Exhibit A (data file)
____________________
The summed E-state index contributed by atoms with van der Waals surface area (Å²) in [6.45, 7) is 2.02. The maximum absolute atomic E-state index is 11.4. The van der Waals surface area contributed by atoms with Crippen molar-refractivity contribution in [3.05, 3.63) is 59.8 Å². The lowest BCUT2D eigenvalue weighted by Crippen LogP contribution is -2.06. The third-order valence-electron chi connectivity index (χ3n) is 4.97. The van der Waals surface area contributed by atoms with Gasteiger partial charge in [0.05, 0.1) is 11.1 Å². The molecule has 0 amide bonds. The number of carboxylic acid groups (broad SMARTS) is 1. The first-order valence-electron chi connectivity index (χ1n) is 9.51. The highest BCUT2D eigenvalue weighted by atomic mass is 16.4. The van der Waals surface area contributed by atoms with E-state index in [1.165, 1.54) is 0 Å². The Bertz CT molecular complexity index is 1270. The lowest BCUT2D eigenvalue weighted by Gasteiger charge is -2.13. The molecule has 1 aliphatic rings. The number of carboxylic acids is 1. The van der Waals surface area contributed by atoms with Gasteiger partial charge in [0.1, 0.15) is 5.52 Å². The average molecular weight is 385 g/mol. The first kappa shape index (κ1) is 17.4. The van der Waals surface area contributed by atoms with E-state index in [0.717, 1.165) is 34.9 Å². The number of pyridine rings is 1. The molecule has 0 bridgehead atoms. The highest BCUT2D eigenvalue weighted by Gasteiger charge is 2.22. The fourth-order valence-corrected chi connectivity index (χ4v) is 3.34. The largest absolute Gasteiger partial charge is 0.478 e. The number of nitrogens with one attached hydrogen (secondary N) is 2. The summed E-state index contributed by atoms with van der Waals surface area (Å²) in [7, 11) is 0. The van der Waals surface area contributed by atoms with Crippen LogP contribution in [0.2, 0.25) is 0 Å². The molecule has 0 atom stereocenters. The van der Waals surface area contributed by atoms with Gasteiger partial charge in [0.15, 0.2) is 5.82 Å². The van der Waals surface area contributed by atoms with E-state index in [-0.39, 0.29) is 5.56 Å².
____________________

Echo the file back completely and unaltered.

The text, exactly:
The summed E-state index contributed by atoms with van der Waals surface area (Å²) in [6.45, 7) is 2.02. The maximum absolute atomic E-state index is 11.4. The van der Waals surface area contributed by atoms with Crippen molar-refractivity contribution in [3.05, 3.63) is 59.8 Å². The lowest BCUT2D eigenvalue weighted by Crippen LogP contribution is -2.06. The third-order valence-electron chi connectivity index (χ3n) is 4.97. The van der Waals surface area contributed by atoms with Gasteiger partial charge in [0.05, 0.1) is 11.1 Å². The molecule has 0 amide bonds. The number of carboxylic acid groups (broad SMARTS) is 1. The first-order valence-electron chi connectivity index (χ1n) is 9.51. The highest BCUT2D eigenvalue weighted by atomic mass is 16.4. The van der Waals surface area contributed by atoms with E-state index in [1.165, 1.54) is 0 Å². The Bertz CT molecular complexity index is 1270. The lowest BCUT2D eigenvalue weighted by Gasteiger charge is -2.13. The molecule has 1 aliphatic rings. The number of carboxylic acids is 1. The van der Waals surface area contributed by atoms with Gasteiger partial charge in [0.1, 0.15) is 5.52 Å². The average molecular weight is 385 g/mol. The first kappa shape index (κ1) is 17.4. The van der Waals surface area contributed by atoms with E-state index in [0.717, 1.165) is 34.9 Å². The number of pyridine rings is 1. The molecule has 0 bridgehead atoms. The highest BCUT2D eigenvalue weighted by Gasteiger charge is 2.22. The fourth-order valence-corrected chi connectivity index (χ4v) is 3.34. The largest absolute Gasteiger partial charge is 0.478 e. The number of nitrogens with one attached hydrogen (secondary N) is 2. The summed E-state index contributed by atoms with van der Waals surface area (Å²) in [7, 11) is 0. The van der Waals surface area contributed by atoms with Crippen LogP contribution in [0.2, 0.25) is 0 Å². The molecule has 0 atom stereocenters. The van der Waals surface area contributed by atoms with Gasteiger partial charge in [0.15, 0.2) is 5.82 Å². The van der Waals surface area contributed by atoms with E-state index in [-0.39, 0.29) is 5.56 Å².